Georgia pastor and wife who locked up disabled people in basement 'routinely fed poor'

All the eight people who were imprisoned by the couple were suffering from a mental or physical disability


                            Georgia pastor and wife who locked up disabled people in basement 'routinely fed poor'
Pastor Curtis Keith Bankston, 55 (L), and his wife Sophia Simm-Bankston, 56 (R), ran a shelter for the disabled (Spalding County Sherrif's Office)
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GRIFFIN, GEORGIA: People in the local church community have claimed that a Georgia pastor and his wife who allegedly imprisoned eight disabled people in their basement regularly fed the poor and also ran a shelter for disabled patients. The duo has been accused of "imprisoning people against their will" after eight disabled people were found in the basement of their home, behind a deadbolted door. Medics found the imprisoned people after they climbed through the window to assist a person who had suffered a seizure. 

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Pastor Curtis Keith Bankston, 55, and his wife Sophia Simm-Bankston, 56, of Griffin, were arrested for false imprisonment. All the eight people who were imprisoned by the couple were suffering from a mental or physical disability. They were between the ages of 25 and 65.

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Curtis has claimed that they were not holding anybody in the basement against their will and that all individuals "were free to come and go as they please." The disabled people were kept in the basement of One Step of Faith 2nd Chance — their unlicensed group home. According to authorities, "The 'caretakers' have been leasing this property for approximately 14 months, using the basement as a personal care home for the individuals, which essentially imprisoned them against their will."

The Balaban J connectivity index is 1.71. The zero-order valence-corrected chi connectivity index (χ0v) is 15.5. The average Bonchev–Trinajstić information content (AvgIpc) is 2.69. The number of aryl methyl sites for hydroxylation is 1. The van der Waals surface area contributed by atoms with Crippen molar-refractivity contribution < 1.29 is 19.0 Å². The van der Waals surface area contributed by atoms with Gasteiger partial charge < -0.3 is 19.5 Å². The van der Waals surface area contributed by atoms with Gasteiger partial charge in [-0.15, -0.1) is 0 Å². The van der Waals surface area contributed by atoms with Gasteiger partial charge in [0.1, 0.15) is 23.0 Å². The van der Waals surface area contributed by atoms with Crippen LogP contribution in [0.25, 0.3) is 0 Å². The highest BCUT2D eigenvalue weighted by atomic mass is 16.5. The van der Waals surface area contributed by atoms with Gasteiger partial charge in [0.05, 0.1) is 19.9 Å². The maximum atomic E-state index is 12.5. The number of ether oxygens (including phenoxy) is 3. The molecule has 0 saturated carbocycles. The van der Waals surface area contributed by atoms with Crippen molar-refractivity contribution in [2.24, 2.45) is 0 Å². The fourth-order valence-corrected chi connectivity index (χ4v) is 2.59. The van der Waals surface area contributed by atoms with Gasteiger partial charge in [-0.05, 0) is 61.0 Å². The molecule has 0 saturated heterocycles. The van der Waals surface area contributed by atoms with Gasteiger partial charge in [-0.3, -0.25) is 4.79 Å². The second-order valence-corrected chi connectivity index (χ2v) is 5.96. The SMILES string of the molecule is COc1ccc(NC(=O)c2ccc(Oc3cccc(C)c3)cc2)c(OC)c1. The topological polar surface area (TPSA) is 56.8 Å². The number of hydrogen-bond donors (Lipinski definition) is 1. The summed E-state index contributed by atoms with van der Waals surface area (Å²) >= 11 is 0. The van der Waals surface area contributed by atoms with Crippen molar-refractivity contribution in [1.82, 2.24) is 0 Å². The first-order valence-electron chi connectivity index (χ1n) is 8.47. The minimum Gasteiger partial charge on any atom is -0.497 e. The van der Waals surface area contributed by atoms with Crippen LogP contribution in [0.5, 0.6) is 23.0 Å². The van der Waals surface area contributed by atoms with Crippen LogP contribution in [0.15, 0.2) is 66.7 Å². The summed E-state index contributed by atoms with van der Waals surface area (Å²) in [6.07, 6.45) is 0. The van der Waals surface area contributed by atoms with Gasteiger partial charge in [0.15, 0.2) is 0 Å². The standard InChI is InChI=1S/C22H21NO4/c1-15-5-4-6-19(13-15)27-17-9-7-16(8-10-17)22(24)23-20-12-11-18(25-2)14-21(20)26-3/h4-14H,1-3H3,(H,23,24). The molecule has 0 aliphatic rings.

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Police in Griffin reported that a deadbolt was found on the basement door that was used to lock the patients at times. After authorities arrived at the Valley Road residence to tend to a patient who suffered a seizure, they had to climb through a window to get access to the patient. EMS and the Fire Department informed police that they found the disabled people locked up inside.

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Police said that the couple controlled the patients' "finances, medications, and public benefits" and that at times they were "denied their medications" and "medical care." Hours after his wife was arrested last week, Curtis held a press conference at his home and denied the allegations. His lawyer Dexter Wimbish said, "At no time was anybody held against their will. There was no kidnapping."

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He added, "That is poor judgment, it is unfortunate, it is likely a violation of a local ordinance, but it is not kidnapping, and it's not false imprisonment. And that's what the narrative is." It is not clear when Curtis was released from jail after he was arrested on January 13. Wimbish claimed that the patients were given meals thrice a day. 

Curtis' nonprofit, which had been registered in August 2020, reportedly failed to be licensed with local ordinance. Police said that the residents have been moved to proper housing and that five of them are now 'wards of the State'. Wimbish claimed that a "plea" is not needed as they "have not done anything wrong". "We're going to fight it with everything that we have," he said. "There is no intention to have a plea. They have not done anything wrong. Their community is standing behind them. Their family's standing behind them."

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